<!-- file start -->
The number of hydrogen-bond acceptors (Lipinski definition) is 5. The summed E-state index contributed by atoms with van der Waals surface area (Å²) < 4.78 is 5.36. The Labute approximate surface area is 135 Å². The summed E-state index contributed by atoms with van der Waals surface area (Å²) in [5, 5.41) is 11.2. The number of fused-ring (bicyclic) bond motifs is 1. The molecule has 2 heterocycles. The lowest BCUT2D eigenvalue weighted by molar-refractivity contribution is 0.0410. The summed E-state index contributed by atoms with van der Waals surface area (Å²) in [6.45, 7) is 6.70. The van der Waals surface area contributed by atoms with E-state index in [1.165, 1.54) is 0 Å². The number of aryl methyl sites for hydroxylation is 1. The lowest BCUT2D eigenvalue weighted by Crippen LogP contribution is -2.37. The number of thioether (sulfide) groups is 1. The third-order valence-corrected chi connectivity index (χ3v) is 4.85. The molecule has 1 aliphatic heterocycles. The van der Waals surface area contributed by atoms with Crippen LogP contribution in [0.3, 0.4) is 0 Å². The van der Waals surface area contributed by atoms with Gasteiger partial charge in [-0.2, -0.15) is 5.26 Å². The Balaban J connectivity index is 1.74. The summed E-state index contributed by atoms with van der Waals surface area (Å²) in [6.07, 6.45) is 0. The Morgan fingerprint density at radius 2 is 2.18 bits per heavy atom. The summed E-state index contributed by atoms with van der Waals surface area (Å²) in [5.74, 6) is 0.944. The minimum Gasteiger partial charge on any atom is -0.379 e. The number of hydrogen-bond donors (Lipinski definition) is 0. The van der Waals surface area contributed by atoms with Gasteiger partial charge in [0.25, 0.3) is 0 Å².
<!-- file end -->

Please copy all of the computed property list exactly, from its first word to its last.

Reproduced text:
The number of hydrogen-bond acceptors (Lipinski definition) is 5. The summed E-state index contributed by atoms with van der Waals surface area (Å²) < 4.78 is 5.36. The Labute approximate surface area is 135 Å². The summed E-state index contributed by atoms with van der Waals surface area (Å²) in [5, 5.41) is 11.2. The number of fused-ring (bicyclic) bond motifs is 1. The molecule has 2 heterocycles. The lowest BCUT2D eigenvalue weighted by molar-refractivity contribution is 0.0410. The summed E-state index contributed by atoms with van der Waals surface area (Å²) in [6.45, 7) is 6.70. The van der Waals surface area contributed by atoms with E-state index in [1.165, 1.54) is 0 Å². The number of aryl methyl sites for hydroxylation is 1. The lowest BCUT2D eigenvalue weighted by Crippen LogP contribution is -2.37. The number of thioether (sulfide) groups is 1. The third-order valence-corrected chi connectivity index (χ3v) is 4.85. The molecule has 1 aliphatic heterocycles. The van der Waals surface area contributed by atoms with Crippen LogP contribution in [0.3, 0.4) is 0 Å². The van der Waals surface area contributed by atoms with Gasteiger partial charge in [-0.2, -0.15) is 5.26 Å². The Balaban J connectivity index is 1.74. The summed E-state index contributed by atoms with van der Waals surface area (Å²) in [6.07, 6.45) is 0. The Morgan fingerprint density at radius 2 is 2.18 bits per heavy atom. The summed E-state index contributed by atoms with van der Waals surface area (Å²) in [5.74, 6) is 0.944. The minimum Gasteiger partial charge on any atom is -0.379 e. The number of hydrogen-bond donors (Lipinski definition) is 0. The van der Waals surface area contributed by atoms with Gasteiger partial charge in [0.25, 0.3) is 0 Å².